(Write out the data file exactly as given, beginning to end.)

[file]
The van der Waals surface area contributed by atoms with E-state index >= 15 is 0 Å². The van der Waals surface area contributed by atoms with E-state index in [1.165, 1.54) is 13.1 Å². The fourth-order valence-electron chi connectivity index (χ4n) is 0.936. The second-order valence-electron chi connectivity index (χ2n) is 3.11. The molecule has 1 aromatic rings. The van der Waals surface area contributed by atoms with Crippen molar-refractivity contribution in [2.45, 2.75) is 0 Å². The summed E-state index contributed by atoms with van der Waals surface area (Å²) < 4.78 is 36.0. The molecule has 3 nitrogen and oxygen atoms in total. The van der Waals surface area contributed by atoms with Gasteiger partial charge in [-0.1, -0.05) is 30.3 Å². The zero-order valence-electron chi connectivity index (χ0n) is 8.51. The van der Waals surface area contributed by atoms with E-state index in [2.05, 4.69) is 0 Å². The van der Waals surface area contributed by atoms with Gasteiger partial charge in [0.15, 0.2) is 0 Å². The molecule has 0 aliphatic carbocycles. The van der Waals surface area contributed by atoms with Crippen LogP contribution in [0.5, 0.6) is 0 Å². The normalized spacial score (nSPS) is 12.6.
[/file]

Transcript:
The van der Waals surface area contributed by atoms with E-state index >= 15 is 0 Å². The van der Waals surface area contributed by atoms with E-state index in [1.165, 1.54) is 13.1 Å². The fourth-order valence-electron chi connectivity index (χ4n) is 0.936. The second-order valence-electron chi connectivity index (χ2n) is 3.11. The molecule has 1 aromatic rings. The van der Waals surface area contributed by atoms with Crippen molar-refractivity contribution in [2.45, 2.75) is 0 Å². The summed E-state index contributed by atoms with van der Waals surface area (Å²) < 4.78 is 36.0. The molecule has 3 nitrogen and oxygen atoms in total. The van der Waals surface area contributed by atoms with Gasteiger partial charge in [-0.1, -0.05) is 30.3 Å². The zero-order valence-electron chi connectivity index (χ0n) is 8.51. The van der Waals surface area contributed by atoms with E-state index in [2.05, 4.69) is 0 Å². The van der Waals surface area contributed by atoms with Gasteiger partial charge in [0.15, 0.2) is 0 Å². The molecule has 0 aliphatic carbocycles. The van der Waals surface area contributed by atoms with Crippen LogP contribution in [0.5, 0.6) is 0 Å². The normalized spacial score (nSPS) is 12.6.